While coffee originated in Ethiopia and swiftly moved to the Middle East, it has now found a home in Europe hundreds of years later. It goes without saying that it has left an indelible influence on European culture.
In comparison to how coffee is eaten in the United States, Europe continues to appreciate it. It is not a continent that appreciates freshly brewed coffee poured into a Styrofoam or paper cup. It is not just about the product, which is the beverage, in Europe. It’s all about having a good time. We’ll discover that it’s as much about the coffee shop as it is about how the coffee is brewed and drunk.
Even if the coffee cultures of Italy, Spain, France, Portugal, and the Netherlands are all very similar, we would be remiss if we did not address the Italian contribution to European coffee culture. If it weren’t for espresso, an Italian invention, what we know as delightful, milky, frothy coffee beverages would not exist in the United States.
Angelo Moriondo filed the first patent for an espresso machine in 1884. The need to tackle the problem of sluggish brewing coffee led to the development of the espresso procedure. When coffee is ground finer, it extracts faster, but water takes longer to pass through. What was the outcome of this? Moriondo found that by forcing hot water through fine grounds, he could express (thus the name espresso) a regular cup of coffee in a short amount of time. After 17 years, this patent was put into effect. The key selling feature of this coffee was the quickness with which it was made.
Fast forward to the twenty-first century, and espresso has come to refer to as a powerful, highly concentrated coffee serving. This is Italian coffee’s legacy.
Italian Coffee Culture
In Italy alone, around 14 billion cups of espresso drink each year. After the invention of espresso, it appears that brewed coffee is no longer an option for Italians. This is evidenced by the fact that most coffee shops will not provide brewed coffee; instead, a caffe Americano must be ordered to resemble a brewed cup.
As far as the Italians are concerned, a bar can refer to either an espresso bar or a coffee shop. Usually, they are advertised under the same name. The majority of them are privately held. In Italy, there aren’t many Starbucks locations. The first one was established in 2018.
Il Bar can be found in every town in Italy, from the smallest villages to the most populous cities. Wine and spirits are available at several of these espresso shops. So you can stop by for a coffee on your way to work in the morning, and then get a drink on your way home. Regardless of whether they serve alcoholic beverages, Italians will drink espresso at any time of day. The bar is, above all, a place to chat or read the newspaper. There are no to-go cups in this establishment!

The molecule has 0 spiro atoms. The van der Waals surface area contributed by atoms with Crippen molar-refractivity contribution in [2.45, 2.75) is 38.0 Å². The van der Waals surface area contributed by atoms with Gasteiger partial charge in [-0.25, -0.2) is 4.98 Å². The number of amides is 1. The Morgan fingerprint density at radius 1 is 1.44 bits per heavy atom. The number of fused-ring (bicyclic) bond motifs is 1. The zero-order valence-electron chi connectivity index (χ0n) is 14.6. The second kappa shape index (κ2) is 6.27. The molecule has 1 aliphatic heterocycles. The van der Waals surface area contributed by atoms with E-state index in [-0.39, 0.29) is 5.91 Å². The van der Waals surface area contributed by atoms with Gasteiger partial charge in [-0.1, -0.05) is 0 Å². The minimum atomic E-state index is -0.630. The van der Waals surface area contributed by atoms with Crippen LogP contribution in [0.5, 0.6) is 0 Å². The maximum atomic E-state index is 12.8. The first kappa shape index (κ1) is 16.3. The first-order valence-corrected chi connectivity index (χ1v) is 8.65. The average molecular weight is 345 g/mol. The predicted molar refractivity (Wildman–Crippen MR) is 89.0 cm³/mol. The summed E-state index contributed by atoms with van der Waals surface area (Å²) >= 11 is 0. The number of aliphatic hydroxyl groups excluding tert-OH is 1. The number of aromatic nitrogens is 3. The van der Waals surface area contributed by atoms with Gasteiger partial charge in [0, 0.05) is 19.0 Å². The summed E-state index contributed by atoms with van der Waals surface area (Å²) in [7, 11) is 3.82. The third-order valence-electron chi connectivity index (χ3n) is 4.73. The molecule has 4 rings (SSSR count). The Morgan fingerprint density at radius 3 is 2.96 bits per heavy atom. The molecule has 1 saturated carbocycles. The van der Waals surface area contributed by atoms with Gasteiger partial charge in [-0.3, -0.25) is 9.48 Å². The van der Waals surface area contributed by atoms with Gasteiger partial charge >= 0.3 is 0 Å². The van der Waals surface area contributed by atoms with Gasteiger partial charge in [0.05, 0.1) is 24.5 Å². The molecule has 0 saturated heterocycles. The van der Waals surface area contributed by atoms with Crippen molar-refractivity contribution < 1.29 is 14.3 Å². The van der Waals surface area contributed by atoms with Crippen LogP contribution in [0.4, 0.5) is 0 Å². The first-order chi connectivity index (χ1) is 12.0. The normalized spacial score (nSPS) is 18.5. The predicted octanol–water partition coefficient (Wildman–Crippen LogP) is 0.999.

The culture of coffee in France is extremely similar to that of coffee in Italy. While the French have their own espresso beverages, they are frequently a translation (literally or conceptually) of the Italian. Don’t be fooled by the French term “café express” while ordering espresso. This in no way indicates that it was designed to accompany you out the café door!
French Coffee Culture
Coffee is consumed at any time of day by the French, as it is by the Italians. However, depending on the time of day, they consume their coffee in different ways.
Coffee beverages containing milk are often drunk only before midday. Breakfast is, by the way, the only meal with which coffee is consumed. In the afternoon, a straight café noir is preferred to keep your wheels moving. Coffee is eaten in the intervals between meals and, on occasion, after meals to aid digestion.
Coffee is always consumed in the store where it was purchased. To put it another way, you will rarely see a French person ordering coffee to go. Unless they’re a Starbucks defector, of course! In the mornings, neighbourhood cafes are usually bustling with people getting ready for the day (or just relaxing) and enjoying their drinks. Cigarette smoke typically lingers in the air, particularly on café patios.
Ireland, which represents the British Isles, is still more of a tea-drinking culture than a coffee-drinking culture. However, coffee has been increasingly popular in recent years. According to a 2016 study, around 70% of Irish people drink at least one cup of coffee every day.
Irish Coffee Culture
Filtered coffee is rarely available in the Netherlands, as it is in the rest of Western Europe. The majority of Europeans, including the Irish, prefer espresso. If they must, they can have an Americano! While we’ll go over the most popular Irish coffee drinks, one sticks out as a one-of-a-kind contribution: Irish Coffee.
Ireland is well-known for its heavy consumption of alcohol, particularly beer and whiskey. Guinness beer is the outcome of an effort in Ireland to prevent drinking and alcoholism. People would be prevented from drinking more because they were full, therefore a rich, heavy beer with a lot of calories was created. However, we believe many folks simply gained a few extra pounds and continued to drink.
If you’re planning a trip to Europe and enjoy coffee, this article will come in handy. Also, if you don’t enjoy coffee, decaffeinated coffee is an option.